Where the ocean teemed with everything from turtles to spotted sharks,
Where summer was the only known season…
And where stealthy giant cats hunted in the dark.

Shortly after work commenced, the chilling nightmare began:
Night after night, coolies
[2] would mysteriously disappear
And it soon emerged that lions were the mystery’s authors.
Two maneless lions were especially notorious -
Never before had wild animals shown such contempt for man.
They lived in a den and hunted down people for food and fun.
One of their first victims was Ungan Singh, Patterson’s foreman,
Who was dragged away patently screaming and grabbing earth.

[3] Patterson grabbed his .303 and 12-bore shotgun,
Fully determined to turn the two brutes into carrion.
At every opportunity, he fired round after round of ammunition
But he may as well have been shooting blanks
For none touched the beasts which exhibited no fear.
‘They are not lions but devils!’ concluded the workmen
And to Allah
[4], the Beneficent, the Merciful, they prayed,
Asking for clemency from Him and His messenger, Mohammed.

In spite of urgent prayers, the reign of terror continued unabated.
Thorn bushes were thrown around the workmen’s tents for protection
But the devils burst through them as if they were matchsticks.
Traps were laid but the beasts enigmatically broke out of them.
Fires were kept burning and overnight sentries posted
But the body count steadily climbed into the hundreds.
Shots, firebrands and shouts all left the brutes unaffected.
Admitting defeat, most of the coolies packed their bags and fled!

But Patterson was more determined than ever to succeed.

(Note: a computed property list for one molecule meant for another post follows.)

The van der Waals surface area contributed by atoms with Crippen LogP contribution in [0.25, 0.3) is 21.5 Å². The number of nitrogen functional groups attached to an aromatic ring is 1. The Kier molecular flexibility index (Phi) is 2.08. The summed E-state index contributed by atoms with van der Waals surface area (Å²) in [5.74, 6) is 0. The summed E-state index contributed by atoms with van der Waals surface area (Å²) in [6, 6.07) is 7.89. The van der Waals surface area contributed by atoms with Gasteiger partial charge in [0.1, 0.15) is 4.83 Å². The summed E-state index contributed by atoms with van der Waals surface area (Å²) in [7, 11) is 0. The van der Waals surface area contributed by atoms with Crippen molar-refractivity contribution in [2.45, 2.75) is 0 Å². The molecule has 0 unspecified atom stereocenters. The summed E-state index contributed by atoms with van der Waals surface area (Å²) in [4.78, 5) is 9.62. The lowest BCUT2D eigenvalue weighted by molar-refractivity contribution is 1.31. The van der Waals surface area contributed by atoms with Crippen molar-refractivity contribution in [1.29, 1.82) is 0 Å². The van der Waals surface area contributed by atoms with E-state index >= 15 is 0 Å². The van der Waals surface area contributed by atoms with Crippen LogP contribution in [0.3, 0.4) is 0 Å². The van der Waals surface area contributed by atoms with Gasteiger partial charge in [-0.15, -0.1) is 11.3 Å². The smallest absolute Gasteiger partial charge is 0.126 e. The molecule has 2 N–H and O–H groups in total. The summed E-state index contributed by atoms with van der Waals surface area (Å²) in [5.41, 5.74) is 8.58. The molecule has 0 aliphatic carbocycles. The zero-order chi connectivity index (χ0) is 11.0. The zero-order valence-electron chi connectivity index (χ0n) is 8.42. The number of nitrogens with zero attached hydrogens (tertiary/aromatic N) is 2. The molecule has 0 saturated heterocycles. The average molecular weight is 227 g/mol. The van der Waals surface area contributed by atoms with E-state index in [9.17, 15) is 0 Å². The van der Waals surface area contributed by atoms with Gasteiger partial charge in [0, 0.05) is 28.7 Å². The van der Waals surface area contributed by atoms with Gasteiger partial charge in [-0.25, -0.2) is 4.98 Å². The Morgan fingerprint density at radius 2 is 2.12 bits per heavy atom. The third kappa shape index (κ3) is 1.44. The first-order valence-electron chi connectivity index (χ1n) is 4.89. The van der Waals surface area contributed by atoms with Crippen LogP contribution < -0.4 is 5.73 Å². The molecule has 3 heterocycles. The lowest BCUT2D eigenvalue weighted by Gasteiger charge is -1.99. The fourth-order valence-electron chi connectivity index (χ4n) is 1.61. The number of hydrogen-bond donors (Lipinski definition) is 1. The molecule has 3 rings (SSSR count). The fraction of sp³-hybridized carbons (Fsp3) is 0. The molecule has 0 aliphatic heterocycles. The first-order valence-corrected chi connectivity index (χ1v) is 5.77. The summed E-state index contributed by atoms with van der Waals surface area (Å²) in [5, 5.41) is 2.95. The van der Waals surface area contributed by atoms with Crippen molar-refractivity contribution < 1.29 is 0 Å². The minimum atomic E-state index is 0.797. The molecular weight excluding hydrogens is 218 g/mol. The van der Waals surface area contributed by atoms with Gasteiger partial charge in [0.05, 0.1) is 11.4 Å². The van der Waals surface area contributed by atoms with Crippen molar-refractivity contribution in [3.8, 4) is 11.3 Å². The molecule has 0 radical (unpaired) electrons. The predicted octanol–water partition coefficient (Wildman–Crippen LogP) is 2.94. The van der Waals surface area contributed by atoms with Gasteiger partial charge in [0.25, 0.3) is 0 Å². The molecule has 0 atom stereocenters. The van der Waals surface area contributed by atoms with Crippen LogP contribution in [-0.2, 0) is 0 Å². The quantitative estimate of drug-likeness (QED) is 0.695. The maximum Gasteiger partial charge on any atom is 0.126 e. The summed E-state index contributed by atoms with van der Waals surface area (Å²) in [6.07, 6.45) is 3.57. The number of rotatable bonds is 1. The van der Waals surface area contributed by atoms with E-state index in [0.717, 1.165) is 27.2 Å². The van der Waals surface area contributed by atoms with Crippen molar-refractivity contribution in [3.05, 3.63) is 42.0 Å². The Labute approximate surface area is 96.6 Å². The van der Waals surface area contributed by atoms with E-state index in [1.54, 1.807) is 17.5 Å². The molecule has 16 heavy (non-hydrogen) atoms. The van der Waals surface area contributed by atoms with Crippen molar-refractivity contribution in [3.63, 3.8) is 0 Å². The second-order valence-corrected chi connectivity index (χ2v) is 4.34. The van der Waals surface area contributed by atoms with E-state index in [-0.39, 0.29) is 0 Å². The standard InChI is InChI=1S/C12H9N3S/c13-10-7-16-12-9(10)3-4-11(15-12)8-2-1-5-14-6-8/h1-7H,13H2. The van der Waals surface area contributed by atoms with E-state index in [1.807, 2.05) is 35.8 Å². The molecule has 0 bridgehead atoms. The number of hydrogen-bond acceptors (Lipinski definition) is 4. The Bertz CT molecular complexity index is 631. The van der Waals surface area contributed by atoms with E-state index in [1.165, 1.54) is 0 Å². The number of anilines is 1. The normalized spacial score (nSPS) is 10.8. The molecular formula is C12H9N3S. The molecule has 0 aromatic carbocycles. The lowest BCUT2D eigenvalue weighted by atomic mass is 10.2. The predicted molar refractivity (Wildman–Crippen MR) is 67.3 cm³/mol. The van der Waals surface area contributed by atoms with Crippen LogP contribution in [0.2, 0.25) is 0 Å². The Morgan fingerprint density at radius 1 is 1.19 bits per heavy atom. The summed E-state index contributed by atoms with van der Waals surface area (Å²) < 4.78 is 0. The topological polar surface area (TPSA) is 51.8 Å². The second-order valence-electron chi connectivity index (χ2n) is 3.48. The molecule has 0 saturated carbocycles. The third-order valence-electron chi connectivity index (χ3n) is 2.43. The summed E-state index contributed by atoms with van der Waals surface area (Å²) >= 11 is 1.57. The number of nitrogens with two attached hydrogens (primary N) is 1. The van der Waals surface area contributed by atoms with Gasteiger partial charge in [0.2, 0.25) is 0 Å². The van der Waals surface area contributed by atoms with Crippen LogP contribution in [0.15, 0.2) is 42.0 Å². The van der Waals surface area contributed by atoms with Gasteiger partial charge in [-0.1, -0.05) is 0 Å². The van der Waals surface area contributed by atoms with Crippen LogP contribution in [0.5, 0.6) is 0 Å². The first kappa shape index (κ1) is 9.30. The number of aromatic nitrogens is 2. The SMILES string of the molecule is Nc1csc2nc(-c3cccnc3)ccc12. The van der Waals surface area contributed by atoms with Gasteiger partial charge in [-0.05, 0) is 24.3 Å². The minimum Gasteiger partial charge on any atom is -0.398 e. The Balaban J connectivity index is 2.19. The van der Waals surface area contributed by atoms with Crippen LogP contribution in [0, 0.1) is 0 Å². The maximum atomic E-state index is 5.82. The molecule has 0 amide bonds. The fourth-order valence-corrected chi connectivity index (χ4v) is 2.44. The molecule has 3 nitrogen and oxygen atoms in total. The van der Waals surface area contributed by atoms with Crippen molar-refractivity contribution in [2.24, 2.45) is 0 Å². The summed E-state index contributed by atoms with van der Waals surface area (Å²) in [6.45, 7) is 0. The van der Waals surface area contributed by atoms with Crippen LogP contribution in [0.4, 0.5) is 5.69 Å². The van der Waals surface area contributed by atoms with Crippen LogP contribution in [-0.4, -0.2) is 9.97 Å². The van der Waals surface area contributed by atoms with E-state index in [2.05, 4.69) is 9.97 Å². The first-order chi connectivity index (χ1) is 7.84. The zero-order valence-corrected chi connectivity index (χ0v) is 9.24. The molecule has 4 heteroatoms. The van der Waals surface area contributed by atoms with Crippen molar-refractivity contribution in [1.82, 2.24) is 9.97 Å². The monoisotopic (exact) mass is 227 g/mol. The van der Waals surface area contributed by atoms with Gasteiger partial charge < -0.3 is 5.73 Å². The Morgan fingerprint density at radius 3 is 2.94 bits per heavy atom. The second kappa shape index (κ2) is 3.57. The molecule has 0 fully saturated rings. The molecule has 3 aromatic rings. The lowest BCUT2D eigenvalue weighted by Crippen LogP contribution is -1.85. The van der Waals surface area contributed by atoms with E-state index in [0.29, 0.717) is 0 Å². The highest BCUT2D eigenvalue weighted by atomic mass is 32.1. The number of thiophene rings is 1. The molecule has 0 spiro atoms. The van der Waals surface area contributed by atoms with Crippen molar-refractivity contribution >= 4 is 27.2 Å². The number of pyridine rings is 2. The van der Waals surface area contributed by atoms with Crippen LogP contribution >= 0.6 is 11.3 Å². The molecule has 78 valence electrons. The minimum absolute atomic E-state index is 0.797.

The Pyramids of Giza were not built by a single man
Nor could Patterson eliminate the problem by his own hand.   
He assembled a few good men and the hunt of the century began.
Even under the dark circumstances, there were flashes of fun:
A lion burst into a tent and made off with a sack of rice,
Dropping it in disgust when it realized it wasn’t a plump human!
One of Patterson’s men stumbled over a dead lion’s body
And, adrenalin pumping, shot to the top of the nearest tree
And wouldn’t come down for love or money!
Another one got such a fright after being spat on by a snake
That he immediately stripped himself completely naked,
Never mind that venom outside the body is as harmless a teardrop!
And Patterson had to flee after a rhino he shot failed to drop –
Can you imagine an Englishman being chased around by a RHINO?

Eventually – thank Heaven! – the man-eaters ran out of luck:
Bwana Patterson found them and shot them one after the other.
Carrying the carcasses back to camp was no mean task
But such was the jubilation following the brutes’ departure
That all the coolies who had deserted gladly came back
And work was successfully completed on the railway track!
So there ends my story, and may I grow as tall as my mother’s brother.

[1] Ngai - God

[2] Coolies - Indians

[3] Bwana - Mister

[4] Allah - God

Ngai / Allah = God
Coolies = Indians
Bwana = Mister

No comments:

Post a Comment